Florida Sen. Bill Nelson styles himself as “a moderate voice on major issues,” but his asserted independence is being questioned as the Democrat seeks a fourth term this November.
All sides agree he now faces his biggest re-election challenge in Gov. Rick Scott, a Republican who says Mr. Nelson’s reputation as a centrist rests on ancient legislative history, and he’s actually become just another liberal reinforcement for Democratic leaders in Washington.
The numbers bear out some of that shift.
While Mr. Nelson was in the House from 1979 to 1991, he earned the centrist label, voting with fellow Democrats just 49 percent of the time in his early years and 62 percent of the time during the Reagan ’80s.
But since becoming a senator in 2001, he’s moved in close step with the Democratic congressional leadership, voting the party line more than 92 percent of the time during the Obama administration, according to Congressional Quarterly.
The Nelson campaign did not respond to questions about the shift, which puts him firmly in under the Charles E. Schumer-Nancy Pelosi umbrella of congressional Democratic Party leadership.
Mr. Scott’s campaign, though, has begun aggressively highlighting that gulf between image and record.
“His voting record speaks for itself,” said Ryan Patmintra, communications director for Mr. Scott’s campaign. “Bill Nelson parades around as a self-proclaimed moderate, then heads to D.C. and votes lockstep with the Democrat Party. Floridians will ultimately measure him by his actions, not his rhetoric.”
On the campaign trail, Mr. Nelson doesn’t trumpet the names of his fellow Democrats, but he has tried to position himself as part of the “resistance” to Mr. Trump. He’s opposed Mr. Trump’s nominees for administration posts in the departments of Health and Human Services, Labor and the Interior, as well as agencies like NASA and the Environmental Protection Agency.
Unlike the Democratic leadership, though, Mr. Nelson has voted to confirm an occasional judge nominated by Mr. Trump. He also broke with top Democrats last month to confirm Mike Pompeo as secretary of state, and then again last week in backing Gina Haspel to be CIA director.
In 2016, Mr. Nelson made a show of opposing Supreme Court Justice Neil M. Gorsuch’s nomination. Republicans have zeroed in on that stance because it clashed with Mr. Nelson’s 2006 vote to confirm Mr. Gorsuch to a federal appeals court, and even supporters saw Mr. Nelson’s flip-flop as a move to shore up his left flank in this year’s tough re-election bid.
Mr. Nelson has 10 laws to his name over his nearly 30 years in Congress — 12 years as a member of the House and the rest as a senator. His bills range from the Truth in Caller ID Act to legislation on Florida land ownership rules.
But his three-decade career has been generally low-profile, with his biggest national headlines coming on issues related to space. His 1986 trip in the space shuttle may play well in Florida, NASA’s famous launch pad, but it also is the brunt of conservative jokes that “a free ride in space” is Nelson’s sole congressional achievement.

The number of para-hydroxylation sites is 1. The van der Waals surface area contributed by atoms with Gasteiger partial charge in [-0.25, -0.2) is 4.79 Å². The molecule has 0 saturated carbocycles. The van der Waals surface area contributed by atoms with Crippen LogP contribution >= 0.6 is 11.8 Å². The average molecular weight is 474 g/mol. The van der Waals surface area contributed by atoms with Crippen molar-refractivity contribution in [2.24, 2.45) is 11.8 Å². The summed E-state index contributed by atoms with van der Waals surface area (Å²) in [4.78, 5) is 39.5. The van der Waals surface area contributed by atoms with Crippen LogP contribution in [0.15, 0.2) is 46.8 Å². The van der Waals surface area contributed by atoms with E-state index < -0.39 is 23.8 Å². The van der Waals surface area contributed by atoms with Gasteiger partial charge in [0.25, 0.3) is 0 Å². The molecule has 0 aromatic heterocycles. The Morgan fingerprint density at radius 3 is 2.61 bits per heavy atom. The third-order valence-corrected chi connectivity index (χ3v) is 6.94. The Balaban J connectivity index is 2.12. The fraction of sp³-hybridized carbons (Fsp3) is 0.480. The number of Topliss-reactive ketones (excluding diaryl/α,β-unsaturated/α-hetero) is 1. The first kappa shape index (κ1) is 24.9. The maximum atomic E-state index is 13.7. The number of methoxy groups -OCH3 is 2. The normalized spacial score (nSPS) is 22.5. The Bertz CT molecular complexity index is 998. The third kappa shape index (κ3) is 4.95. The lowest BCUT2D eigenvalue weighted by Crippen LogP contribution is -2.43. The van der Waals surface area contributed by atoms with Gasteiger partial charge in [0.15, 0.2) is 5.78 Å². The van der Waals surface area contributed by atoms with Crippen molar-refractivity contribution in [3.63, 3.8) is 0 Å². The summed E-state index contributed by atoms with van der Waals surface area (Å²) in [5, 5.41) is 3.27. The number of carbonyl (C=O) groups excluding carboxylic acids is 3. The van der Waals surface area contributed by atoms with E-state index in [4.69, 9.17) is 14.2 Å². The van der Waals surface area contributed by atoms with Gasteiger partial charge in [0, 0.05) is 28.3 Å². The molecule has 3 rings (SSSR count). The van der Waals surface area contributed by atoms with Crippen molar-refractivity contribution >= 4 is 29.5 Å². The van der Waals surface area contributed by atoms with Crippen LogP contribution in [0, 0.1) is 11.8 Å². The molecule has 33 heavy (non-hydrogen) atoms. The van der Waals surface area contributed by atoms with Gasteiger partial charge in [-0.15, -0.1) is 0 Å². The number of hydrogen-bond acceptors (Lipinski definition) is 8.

Advocacy groups’ scorecards track Mr. Nelson’s trajectory from centrist to party stalwart.
The American Conservative Union, for instance, has Mr. Nelson’s lifetime figure at 29.62, a mark far higher than that possessed by Mr. Schumer, Democrats’ floor leader in the Senate.
But Mr. Nelson’s figure seems inflated by higher scores between 2001 and 2006, during his first term as senator. Since 2013, Mr. Nelson has scored no higher than 4, including scores of zero in 2014 and 2015.
Political veterans in the Sunshine State say the Florida battlefield requires a candidate to lock up his base.
“Obviously Congress itself has become more partisan, making it increasingly difficult to not toe the party line,” said Susan MacManus, a professor at the University of South Florida and a respected analyst of state politics. “But with our statewide races so closely contested that they are within 1 percent of each other, Nelson can’t afford to lose any of his base and he has to make sure it’s motivated.”
That’s left the senator chasing voters who have been energized by the likes of fellow Democratic Caucus member Sen. Bernard Sanders of Vermont. And Democrats have become especially riven by identity politics in Florida, Ms. MacManus noted.
Mr. Nelson needs Democrats unified as he faces a well-financed and experienced opponent in Mr. Scott, who has already unleashed several anti-Nelson media blitzes. This week that included television ads the campaign calls “Party Line,” consisting of Florida voters expressing dismay at what they describe as Mr. Nelson’s increasingly predictable vote for Democrats’ agenda.
While Mr. Nelson is already trying to tar Mr. Scott as a flip-flopper for his positions on guns and other issues, the idea a candidate can think or vote independently may prove attractive to an electorate of which more than a quarter of registered voters do not identify with either major party.
Mr. Nelson leads Mr. Scott by a fractional 2.2 percentage points in the Real Clear Politics polling average, which is well within the margin of error. Analysts rank the race a toss up.
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